Correct. So it's based on a couple. It's a movie. This couple are madly in love. He's just proposed. They're about to get married, but they both get put up for the same promotion at work. We're at a hedge fund. Yeah, at a hedge fund. They're now competing in an ultra competitive environment for the same job. I'm not going to tell you anymore if you haven't seen it. I'm laying it up so that you watch the movie, but the movie does a great job of showing gender roles, people feeling emmasculated, the challenges that come in the bedroom because of the intimacy, everything else that goes on. So I recommend watching the movie. But I think a lot of that comes from us feeling irrelevant, insignificant, or unfocused on who we are. And I think when you feel a sense of calm and confidence about what you offer and what you don't. So I do agree that if I didn't know what I was doing for work and I didn't know who I was, then I think that stuff would really trigger me. And so I've constantly tried to work on who I am and who I want to be.


Right. I think all triggers, like you said, are come from a place of insecurity. But I mean, I feel like there's a sense of being secure in who you are, but everyone has some insecurity. Do you have any insecurities?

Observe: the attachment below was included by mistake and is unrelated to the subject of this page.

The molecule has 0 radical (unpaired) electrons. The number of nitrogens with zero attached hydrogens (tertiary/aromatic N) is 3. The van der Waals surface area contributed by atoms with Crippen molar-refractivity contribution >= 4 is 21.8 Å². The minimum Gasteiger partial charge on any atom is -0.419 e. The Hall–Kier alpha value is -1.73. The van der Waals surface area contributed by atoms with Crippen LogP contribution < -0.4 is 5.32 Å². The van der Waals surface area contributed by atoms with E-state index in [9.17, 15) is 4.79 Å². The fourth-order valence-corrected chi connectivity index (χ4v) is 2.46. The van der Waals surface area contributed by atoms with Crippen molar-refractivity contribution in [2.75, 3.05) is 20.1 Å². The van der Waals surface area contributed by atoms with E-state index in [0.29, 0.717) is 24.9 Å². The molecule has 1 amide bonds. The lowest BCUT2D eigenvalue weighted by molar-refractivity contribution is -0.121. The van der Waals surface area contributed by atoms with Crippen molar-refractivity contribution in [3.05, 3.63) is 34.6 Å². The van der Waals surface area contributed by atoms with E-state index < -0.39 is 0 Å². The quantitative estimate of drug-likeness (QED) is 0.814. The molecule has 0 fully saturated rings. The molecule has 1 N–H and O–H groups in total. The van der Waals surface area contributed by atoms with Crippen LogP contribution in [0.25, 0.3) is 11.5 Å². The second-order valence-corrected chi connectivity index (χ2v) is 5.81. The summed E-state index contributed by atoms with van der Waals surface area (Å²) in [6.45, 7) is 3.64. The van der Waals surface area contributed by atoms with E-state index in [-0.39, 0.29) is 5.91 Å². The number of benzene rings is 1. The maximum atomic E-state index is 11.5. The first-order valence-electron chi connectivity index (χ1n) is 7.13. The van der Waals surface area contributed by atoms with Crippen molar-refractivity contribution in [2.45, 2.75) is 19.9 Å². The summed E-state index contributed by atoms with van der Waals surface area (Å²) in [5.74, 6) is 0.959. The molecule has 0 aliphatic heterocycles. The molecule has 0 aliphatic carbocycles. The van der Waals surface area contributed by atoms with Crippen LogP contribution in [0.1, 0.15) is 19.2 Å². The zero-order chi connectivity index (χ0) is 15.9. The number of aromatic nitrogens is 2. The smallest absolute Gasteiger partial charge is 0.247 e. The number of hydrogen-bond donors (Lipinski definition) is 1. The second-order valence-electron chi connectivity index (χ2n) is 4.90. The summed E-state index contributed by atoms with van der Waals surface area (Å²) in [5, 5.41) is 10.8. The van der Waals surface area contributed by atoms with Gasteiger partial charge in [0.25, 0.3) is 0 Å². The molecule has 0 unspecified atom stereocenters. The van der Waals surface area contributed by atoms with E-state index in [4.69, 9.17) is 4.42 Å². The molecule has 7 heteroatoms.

Yeah, absolutely. To be totally vulnerable, I think I get insecure. Okay, there's a few things. I'll dive I'm not going to get into it. One of it is I think that sometimes when I meet people, again, this is the 1%, not the 99.


We have to say that.


We have to say that.


It is so important to say.


Everyone knows that people mostly love us.


Yeah, Exactly, yeah. But sometimes I'm insecure that when I'm around someone that they're wanting me to say something wise all the time. So I have an insecurity of like, God, if I don't say something profound and wise. And in the past, I would really overthink that. I'm sure you have this for being funny. You have to be funny. So if I'm not wise in a room and you're not funny in a room, then we've lost the room, right? That feeling. So I used to carry this around.


Has it turned around now? Because I used to, someone, you haven't been very funny. I just go, Well, good luck. And then I move on from the person. I go, We are not. Now, do you change?


I used to carry that around really heavily, and I used to feel so much pressure, and I would feel stressed. And then I found I wasn't even present. And then I found I'm not even listening because now I'm trying to say the right thing. And I let go of that, and now I just act like myself. So if I'm tired, I'll be tired. If I'm exhausted, I'll be I'm exhausted. If I'm buzzing, I'll be buzzing. If I'm trying to be funny, if I'm being an evangelist, I'm just going to be because I'm just so much more comfortable in my own skin now.